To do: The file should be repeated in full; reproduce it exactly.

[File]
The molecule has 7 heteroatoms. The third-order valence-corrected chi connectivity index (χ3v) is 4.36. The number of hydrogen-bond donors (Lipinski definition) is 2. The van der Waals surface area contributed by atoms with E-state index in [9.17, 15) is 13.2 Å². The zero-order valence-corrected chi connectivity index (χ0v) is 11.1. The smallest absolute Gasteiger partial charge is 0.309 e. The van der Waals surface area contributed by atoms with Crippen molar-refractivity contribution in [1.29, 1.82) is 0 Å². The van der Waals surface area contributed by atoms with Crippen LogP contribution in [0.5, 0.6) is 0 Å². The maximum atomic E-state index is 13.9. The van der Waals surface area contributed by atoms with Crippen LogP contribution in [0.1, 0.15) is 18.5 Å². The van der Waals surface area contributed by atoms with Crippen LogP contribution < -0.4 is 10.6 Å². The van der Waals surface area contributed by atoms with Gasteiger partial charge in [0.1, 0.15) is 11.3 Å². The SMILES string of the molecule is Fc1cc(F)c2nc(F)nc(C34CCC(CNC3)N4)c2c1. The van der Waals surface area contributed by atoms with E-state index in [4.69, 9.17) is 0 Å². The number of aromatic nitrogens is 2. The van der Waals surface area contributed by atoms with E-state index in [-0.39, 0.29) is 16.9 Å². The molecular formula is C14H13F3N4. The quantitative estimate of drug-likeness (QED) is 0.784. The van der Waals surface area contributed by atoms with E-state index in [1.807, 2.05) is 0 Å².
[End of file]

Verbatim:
The molecule has 7 heteroatoms. The third-order valence-corrected chi connectivity index (χ3v) is 4.36. The number of hydrogen-bond donors (Lipinski definition) is 2. The van der Waals surface area contributed by atoms with E-state index in [9.17, 15) is 13.2 Å². The zero-order valence-corrected chi connectivity index (χ0v) is 11.1. The smallest absolute Gasteiger partial charge is 0.309 e. The van der Waals surface area contributed by atoms with Crippen molar-refractivity contribution in [1.29, 1.82) is 0 Å². The van der Waals surface area contributed by atoms with Crippen LogP contribution in [0.5, 0.6) is 0 Å². The maximum atomic E-state index is 13.9. The van der Waals surface area contributed by atoms with Crippen LogP contribution in [0.1, 0.15) is 18.5 Å². The van der Waals surface area contributed by atoms with Crippen LogP contribution < -0.4 is 10.6 Å². The van der Waals surface area contributed by atoms with Gasteiger partial charge in [0.1, 0.15) is 11.3 Å². The SMILES string of the molecule is Fc1cc(F)c2nc(F)nc(C34CCC(CNC3)N4)c2c1. The van der Waals surface area contributed by atoms with E-state index in [4.69, 9.17) is 0 Å². The number of aromatic nitrogens is 2. The van der Waals surface area contributed by atoms with E-state index in [-0.39, 0.29) is 16.9 Å². The molecular formula is C14H13F3N4. The quantitative estimate of drug-likeness (QED) is 0.784. The van der Waals surface area contributed by atoms with E-state index in [1.807, 2.05) is 0 Å².